On December 2, the Commodity Futures Trading Commission’s (CFTC) Market Risk Advisory Committee (MRAC) announced that it will hold a public meeting at the CFTC headquarters in Washington, DC on December 11 at 9:30 a.m. Eastern. At the meeting, MRAC will receive status reports from its Climate-Related Market Risk, Central Counterparty Risk and Governance, Market

On September 9, the Market Risk Advisory Committee of the Commodity Futures Trading Commission (CFTC) approved some “plain” English disclosures concerning the risks of executing new derivative transactions involving interbank offered rates (IBORs) that will be replaced by new benchmark rates in the relatively near future. The disclosures, which are not mandatory, are intended as “helpful examples” of the information that market participants should share, as appropriate, with all clients and counterparties with whom they continue to transact derivatives referencing London Interbank Offered Rate (LIBOR) and other IBORs. They are drafted for use on a transaction-by-transaction basis, but alternatively can be delivered as part of general risk disclosures. The disclosures will be submitted to the CFTC for consideration.
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On February 21, the UK Financial Conduct Authority (FCA) published a speech by Megan Butler, the executive director of supervision—Investment, Wholesale and Specialists at the FCA, on firms’ progress in transitioning from the London Interbank Offered Rate (LIBOR) to overnight risk-free rates (RFRs).

The FCA and the UK Prudential Regulation Authority (PRA) are in the process of analyzing firms’ responses to their Dear CEO letter in which they requested a comprehensive assessment of the potential prudential and conduct impacts associated with the LIBOR transition being carried out (as reported in the September 28, 2018 edition of Corporate and Financial Weekly Digest).
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The Alternate Reference Rates Committee, operating under the auspices of the Federal Reserve, has published two consultations concerning the replacement of the London Inter-bank Offered Rate (LIBOR) in financial contracts. One consultation deals with floating rate notes and the other deals with syndicated business loans. The consultations contain draft fallback provisions for contracts referencing LIBOR that are intended to minimize disruption when the calculation of LIBOR, in its current form, is discontinued or the rate is no longer usable as a practical matter.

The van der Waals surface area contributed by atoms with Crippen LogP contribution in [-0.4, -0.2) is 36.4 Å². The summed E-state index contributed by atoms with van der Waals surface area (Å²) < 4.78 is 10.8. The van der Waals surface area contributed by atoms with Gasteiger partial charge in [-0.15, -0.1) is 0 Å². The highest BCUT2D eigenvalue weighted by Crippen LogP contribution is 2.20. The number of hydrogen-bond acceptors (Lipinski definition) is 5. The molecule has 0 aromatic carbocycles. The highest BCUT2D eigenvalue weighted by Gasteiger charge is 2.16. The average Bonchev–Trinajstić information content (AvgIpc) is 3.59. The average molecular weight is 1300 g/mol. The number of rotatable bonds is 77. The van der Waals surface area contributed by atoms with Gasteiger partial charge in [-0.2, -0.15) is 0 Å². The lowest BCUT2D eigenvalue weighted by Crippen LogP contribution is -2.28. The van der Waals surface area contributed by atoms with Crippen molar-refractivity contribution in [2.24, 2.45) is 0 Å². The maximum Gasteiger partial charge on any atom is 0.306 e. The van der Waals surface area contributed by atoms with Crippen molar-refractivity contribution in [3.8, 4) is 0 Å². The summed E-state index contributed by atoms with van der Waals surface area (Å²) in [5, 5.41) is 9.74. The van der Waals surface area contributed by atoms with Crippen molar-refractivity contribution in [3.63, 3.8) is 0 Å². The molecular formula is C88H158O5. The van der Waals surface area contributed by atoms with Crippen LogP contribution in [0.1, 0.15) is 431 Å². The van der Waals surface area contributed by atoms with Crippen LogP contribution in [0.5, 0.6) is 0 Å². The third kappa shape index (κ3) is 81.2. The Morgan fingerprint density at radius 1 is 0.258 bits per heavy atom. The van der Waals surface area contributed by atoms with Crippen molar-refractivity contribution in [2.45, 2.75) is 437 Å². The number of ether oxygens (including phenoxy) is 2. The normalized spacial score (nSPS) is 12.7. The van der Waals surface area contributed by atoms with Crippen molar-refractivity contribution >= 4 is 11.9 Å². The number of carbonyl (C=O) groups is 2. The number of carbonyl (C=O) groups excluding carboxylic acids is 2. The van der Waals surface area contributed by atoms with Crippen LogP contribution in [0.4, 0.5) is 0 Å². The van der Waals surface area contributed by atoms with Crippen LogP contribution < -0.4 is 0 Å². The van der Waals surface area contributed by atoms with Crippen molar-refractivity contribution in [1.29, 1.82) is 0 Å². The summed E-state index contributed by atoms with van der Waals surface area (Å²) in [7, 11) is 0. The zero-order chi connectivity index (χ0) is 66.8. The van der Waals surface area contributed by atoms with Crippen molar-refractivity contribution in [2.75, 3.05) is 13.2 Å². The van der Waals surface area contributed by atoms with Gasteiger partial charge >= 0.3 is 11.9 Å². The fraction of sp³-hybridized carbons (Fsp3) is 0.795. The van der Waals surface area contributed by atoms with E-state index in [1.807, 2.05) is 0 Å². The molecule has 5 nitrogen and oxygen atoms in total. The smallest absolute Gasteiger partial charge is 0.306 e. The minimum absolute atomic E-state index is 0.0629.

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On September 19, the UK Financial Conduct Authority (FCA) and UK Prudential Regulation Authority (PRA) published Dear CEO letters that they jointly sent to the chief executive officers (CEOs) of major banks and insurance companies regulated in the United Kingdom, regarding their preparations for the transition from the London Interbank Offered Rate (LIBOR) to alternative risk-free rates (RFRs).
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On July 12, the International Swaps and Derivatives Association (ISDA) published a document entitled Consultation on Certain Aspects of Fallbacks for Derivatives Referencing GBP LIBOR, CHF LIBOR, JPY LIBOR, TIBOR, Euroyen TIBOR and BBSW (Bank Bill Swap Rate) that is intended to solicit market input on how the derivatives markets can best create alternatives to the interbank offered rates (IBORs) currently referenced in derivatives transactions. This is one of many current market initiatives that are responding to the likelihood that many IBORs will cease to be published or cease to have appropriate liquidity after 2021 and must therefore be replaced by new benchmark rates based on the overnight risk-free rates (RFRs) that are being adopted for each major currency.
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